Habib Jalib (Urdu: حبیب جالب) was a Pakistani revolutionary poet, left-wing activist who opposed martial law, authoritarianism and state oppression. Pakistani poet Faiz Ahmed Faiz said that he was the poet of the masses. He opposed military coups and administrators and was duly jailed several times.
24 March 1928
Hoshiarpur, Punjab, British India
|Died||12 March 1993 (aged 64)|
|Occupation||Urdu poet, Political activist|
|Nationality|| British Indian (1928–1947)|
|Literary movement||Progressive Writers' Movement|
|Notable awards||Nigar Awards |
Nishan-i-Imtiaz (Posthumously awarded on 23 March 2009)
|Children||Tahira Habib Jalib|
Habib Jalib was born as Habib Ahmad on 24 March 1928 in a village near Hoshiarpur, British India. He migrated to Pakistan after the partition of India. Later he worked as a proofreader for Daily Imroze of Karachi. He was a progressive writer and soon started to grab the audience with his enthusiastic recitation of poetry. He wrote in plain language, adopted a simple style and addressed common people and issues. But the conviction behind his words, the music of his voice and his emotional energy coupled with the sensitivity of the socio-political context is what stirred the audience.
Criticizing those who supported Ayub Khan's regime, he wrote:
- کہیں گیس کا دھواں ہے
- کہیں گولیوں کی بارش ہے
- شب عہد کم نگاہی
- تجھے کس طرح سراہیں
- Kahin gas ka dhuan hae
- kahin golion ki baarish
- Shab-e-ehd-e-kum nigahi
- tujhay kis tarah sarahein
- There is smoke of teargas in the air
- and the bullets are raining all around
- How can I praise thee
- the night of the period of shortsightedness 
Jalib could never reconcile with the dictatorship of Ayub Khan. So when Ayub enforced his tailor-made constitution in the country in 1962, which a former prime minister Chaudhry Muhammad Ali likened to the Clock Tower of Lyallpur, Jalib wrote the following poem:
|Original Urdu||English translation|
Habib Jalib's poems used in Pakistani filmsEdit
In another incident which has become a part of the resistance folklore of the country, the Governor of West Pakistan, the Nawab of Kalabagh, invited filmstar Neelo to dance in front of Shah Reza Pahlavi of Iran. She refused and as a consequence the police was sent to force and bring her, which led to her attempting to commit suicide. This incident inspired a poem by Jalib, which was later included by Neelo's husband Riaz Shahid in the film Zarqa (1969). The poem was titled Raqs-e-Zanjeer (The dance of the chains):
- تو کہ ناواقفِ ادبِ غلامی ہے ابھی
- رقص زنجیر پہن کر بھی کیا جاتا ہے
- Tu kay nawaqif-e-aadab-e-ghulami hae abhi
- Raqs zanjeer pehan kar bhi kiya jata hai.
- You are not aware of the protocol of a king's court. Sometimes one has to dance (before them) with the chains on oneself.
- The above Nazm/Song was included in film producer Riaz Shahid's film Zarqa (1969) in Mehdi Hassan's vocals which became a super-hit film song among the public in 1969 in Pakistan.
- " Zulm Rahay Aur Amn Bhi Ho, Kaya Mumkin Hai Tum Hi Kaho" Sung by both Noor Jehan and Mehdi Hassan in film Yeh Aman (1971), lyrics by Habib Jalib and music by A. Hameed. This film song also became very popular.
In 1972 Zulfiqar Ali Bhutto came to power in Pakistan after the 1971 war with India and a new independent country called Bangladesh emerged from former East Pakistan. Zulfiqar Ali Bhutto came to power in former West Pakistan, thereafter called simply Pakistan.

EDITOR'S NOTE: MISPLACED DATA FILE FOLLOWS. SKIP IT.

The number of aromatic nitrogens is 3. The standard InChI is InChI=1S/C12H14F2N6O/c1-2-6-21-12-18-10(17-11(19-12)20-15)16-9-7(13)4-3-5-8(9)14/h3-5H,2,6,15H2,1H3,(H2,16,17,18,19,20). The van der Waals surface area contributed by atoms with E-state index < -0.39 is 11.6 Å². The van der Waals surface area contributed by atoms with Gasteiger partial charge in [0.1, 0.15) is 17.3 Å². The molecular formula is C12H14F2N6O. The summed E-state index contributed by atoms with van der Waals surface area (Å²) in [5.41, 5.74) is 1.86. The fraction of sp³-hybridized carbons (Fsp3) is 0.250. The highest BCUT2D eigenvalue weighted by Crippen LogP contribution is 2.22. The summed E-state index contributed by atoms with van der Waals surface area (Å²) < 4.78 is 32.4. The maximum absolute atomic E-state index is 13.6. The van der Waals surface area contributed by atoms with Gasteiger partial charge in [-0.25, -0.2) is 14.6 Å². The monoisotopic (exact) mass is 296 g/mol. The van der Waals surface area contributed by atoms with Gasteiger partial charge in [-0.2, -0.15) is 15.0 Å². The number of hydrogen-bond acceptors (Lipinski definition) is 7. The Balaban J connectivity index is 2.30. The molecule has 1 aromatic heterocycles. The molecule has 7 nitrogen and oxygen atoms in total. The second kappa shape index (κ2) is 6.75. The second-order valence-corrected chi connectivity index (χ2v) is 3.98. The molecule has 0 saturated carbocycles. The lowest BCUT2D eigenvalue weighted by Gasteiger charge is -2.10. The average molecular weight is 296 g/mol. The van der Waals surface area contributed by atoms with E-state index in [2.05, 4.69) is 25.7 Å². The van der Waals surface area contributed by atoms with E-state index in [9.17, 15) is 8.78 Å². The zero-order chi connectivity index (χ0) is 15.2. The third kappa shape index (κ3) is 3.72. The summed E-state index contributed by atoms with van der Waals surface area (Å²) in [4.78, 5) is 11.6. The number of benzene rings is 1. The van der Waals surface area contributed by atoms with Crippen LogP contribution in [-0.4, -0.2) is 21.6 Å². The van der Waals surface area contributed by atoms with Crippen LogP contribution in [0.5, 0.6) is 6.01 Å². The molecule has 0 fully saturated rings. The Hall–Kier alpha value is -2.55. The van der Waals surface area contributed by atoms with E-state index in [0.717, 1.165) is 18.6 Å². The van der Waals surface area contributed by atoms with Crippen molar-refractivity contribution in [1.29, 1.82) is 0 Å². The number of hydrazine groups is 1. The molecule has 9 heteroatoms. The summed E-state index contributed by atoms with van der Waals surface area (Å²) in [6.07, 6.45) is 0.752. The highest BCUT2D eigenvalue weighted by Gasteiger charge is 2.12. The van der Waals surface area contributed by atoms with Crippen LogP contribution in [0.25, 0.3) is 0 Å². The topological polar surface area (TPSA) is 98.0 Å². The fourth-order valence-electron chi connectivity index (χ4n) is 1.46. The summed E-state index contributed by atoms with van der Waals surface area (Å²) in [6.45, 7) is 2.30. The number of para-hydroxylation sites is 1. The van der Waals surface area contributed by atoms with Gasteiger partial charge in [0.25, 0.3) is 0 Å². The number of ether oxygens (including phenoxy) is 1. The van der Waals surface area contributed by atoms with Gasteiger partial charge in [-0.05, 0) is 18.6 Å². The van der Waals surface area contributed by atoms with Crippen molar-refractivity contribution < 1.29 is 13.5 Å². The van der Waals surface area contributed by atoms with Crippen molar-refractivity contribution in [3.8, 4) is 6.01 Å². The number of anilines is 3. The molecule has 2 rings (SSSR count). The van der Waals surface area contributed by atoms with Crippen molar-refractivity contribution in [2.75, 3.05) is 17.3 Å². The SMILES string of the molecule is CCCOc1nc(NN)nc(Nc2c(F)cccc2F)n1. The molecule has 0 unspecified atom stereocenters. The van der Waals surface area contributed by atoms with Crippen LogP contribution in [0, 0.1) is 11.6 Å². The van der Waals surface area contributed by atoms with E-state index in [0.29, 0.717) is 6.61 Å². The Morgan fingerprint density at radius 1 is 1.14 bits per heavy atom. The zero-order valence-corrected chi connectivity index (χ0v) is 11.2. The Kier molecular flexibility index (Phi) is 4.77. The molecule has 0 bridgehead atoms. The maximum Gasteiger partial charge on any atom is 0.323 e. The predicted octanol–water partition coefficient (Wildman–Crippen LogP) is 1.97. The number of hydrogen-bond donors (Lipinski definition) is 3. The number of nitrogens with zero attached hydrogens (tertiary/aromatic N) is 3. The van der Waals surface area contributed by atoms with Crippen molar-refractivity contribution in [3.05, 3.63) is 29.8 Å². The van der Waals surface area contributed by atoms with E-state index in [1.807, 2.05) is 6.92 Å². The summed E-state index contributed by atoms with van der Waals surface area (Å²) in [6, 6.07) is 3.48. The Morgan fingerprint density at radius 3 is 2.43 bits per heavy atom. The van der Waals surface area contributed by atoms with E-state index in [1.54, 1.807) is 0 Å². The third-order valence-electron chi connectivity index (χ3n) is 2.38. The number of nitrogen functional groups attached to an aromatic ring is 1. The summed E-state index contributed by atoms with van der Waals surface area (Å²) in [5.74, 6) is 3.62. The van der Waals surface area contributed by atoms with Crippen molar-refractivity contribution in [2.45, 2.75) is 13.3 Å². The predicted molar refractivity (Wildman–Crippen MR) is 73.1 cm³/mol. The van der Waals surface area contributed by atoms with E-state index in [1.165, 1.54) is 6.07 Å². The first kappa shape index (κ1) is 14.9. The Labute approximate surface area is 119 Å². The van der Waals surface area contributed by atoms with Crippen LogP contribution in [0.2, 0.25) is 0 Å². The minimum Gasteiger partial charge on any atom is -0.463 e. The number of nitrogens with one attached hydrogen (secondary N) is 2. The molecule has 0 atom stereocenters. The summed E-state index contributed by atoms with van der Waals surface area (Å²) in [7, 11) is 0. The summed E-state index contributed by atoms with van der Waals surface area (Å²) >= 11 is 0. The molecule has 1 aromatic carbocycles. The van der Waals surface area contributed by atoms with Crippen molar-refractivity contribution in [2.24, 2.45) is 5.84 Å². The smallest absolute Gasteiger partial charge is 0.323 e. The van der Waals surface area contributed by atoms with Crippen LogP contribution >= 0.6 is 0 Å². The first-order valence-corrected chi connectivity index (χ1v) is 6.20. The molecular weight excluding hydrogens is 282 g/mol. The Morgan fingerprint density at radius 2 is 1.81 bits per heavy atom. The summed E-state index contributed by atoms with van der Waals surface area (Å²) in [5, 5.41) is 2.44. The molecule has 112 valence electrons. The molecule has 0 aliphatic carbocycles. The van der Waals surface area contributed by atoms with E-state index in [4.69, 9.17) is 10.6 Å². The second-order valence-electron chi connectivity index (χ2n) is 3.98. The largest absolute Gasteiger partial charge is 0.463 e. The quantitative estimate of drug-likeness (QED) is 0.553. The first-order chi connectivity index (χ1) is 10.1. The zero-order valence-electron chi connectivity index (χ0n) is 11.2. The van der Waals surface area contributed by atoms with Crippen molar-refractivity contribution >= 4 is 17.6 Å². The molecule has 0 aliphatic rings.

After Bhutto's death, Habib Jalib wrote the following poem:
- ٹوٹا ہے کہاں اس کا جادو
- اک نعرہ بنا ہے اس کا لہو
- ثابت ہوا دھڑکن دھڑکن پر وہ شخص حکومت کرتا تھا
- لڑتا تھا وہ اپنے جیسوں سے ہم سے تو محبت کرتا تھا
- His magic has not been broken
- His blood became a slogan
- It has been proved, that he ruled his people's hearts
- He used to fight with the people like him (Feudal Lords), but with the (poor) people like us, he used to love.
Zia-ul-Haq's martial lawEdit
- ظلمت کو ضیا، صر صر کو صبا، بندے کو خدا کیا لکھنا
- Darkness as light, Hot desert wind as a morning breeze
- How can I write a human as God?
Benazir Bhutto's governmentEdit
- حال اب تک وہی ہیں فقیروں کے
- دن پھرے ہیں فقط وزیروں کے
- ہر بلاول ہے دیس کا مقروض
- پاؤں ننگے ہیں بے نظیروں کے
- Haal ab tak wahi hain faqiroan kay
- Din phiray hain faqat waziroan kay
- her Bilawal hai Dais ka maqrooz
- paoon nangay hain Benazeeroan kay
Habib Jalib died on 12 March 1993 and laid to rest in Shah Fareed Graveyard Sabzazar Lahore.
- Some poems in his own voice
- ظلمت کو ضیا Zulmat Ko Zia
- قائدِ اعظم دیکھ رہے ہو اپنا پاکستان Quaid-e-Azam Dek Rahe Ho Apna Pakistan
- فرنگی کا جو میں دربان ہوتا Farangi Ka Jo May Darban Hota
- مزارے لغارے Mazaaray Laghaaray
- وطن کو کچھ نہیں خطرہ Wathan Ko Kuch Nahi Khathra
- یہ منصف بھی تو قیدی ہیں Ye Munsif Bhi Tho Qaidi Hain
- گل سن Gal Sun (Punjabi)
- on YouTube
- on YouTube
- on YouTube
- Zikr Behte Khoon Ka
- Kulyaat e Habib Jalib
- Is Shehar-e-Kharabi Main
- Goshay Main Qafas K
- Profile of Habib Jalib Retrieved 27 February 2018
- "Posthumous awards for Jalib, former Dawn editor". Dawn (newspaper). 23 March 2009. Retrieved 27 February 2018.
- Faiz Ahmed Faiz's quote as a tribute to Habib Jalib in an article Retrieved 27 February 2018
- "Remembering revolutionary poet Habib Jalib on his 24th death anniversary - Pakistan - DAWN.COM".
- http://www.revolutionarydemocracy.org/rdv13n2/poetry.htm, Retrieved 27 February 2018
- Habib Jalib on metblogs.com website Retrieved 27 February 2018
- Mujahid Barelvi (10 June 2011). "Habib Jalib's poem for film actress Neelo". The Friday Times (newspaper). Retrieved 27 February 2018.
- Soundtrack of film Zarqa (1969) on IMDb website Retrieved 27 February 2018
- Soundtrack of film Yeh Aman (1971) on IMDb website Retrieved 27 February 2018
- Zulfiqar Ali Bhutto, Recollections and Remembrance, p139, Retrieved 27 February 2018
- Video on YouTube, Habib Jalib's poem on General Zia-ul Haq, Published 19 November 2010, Retrieved 27 February 2018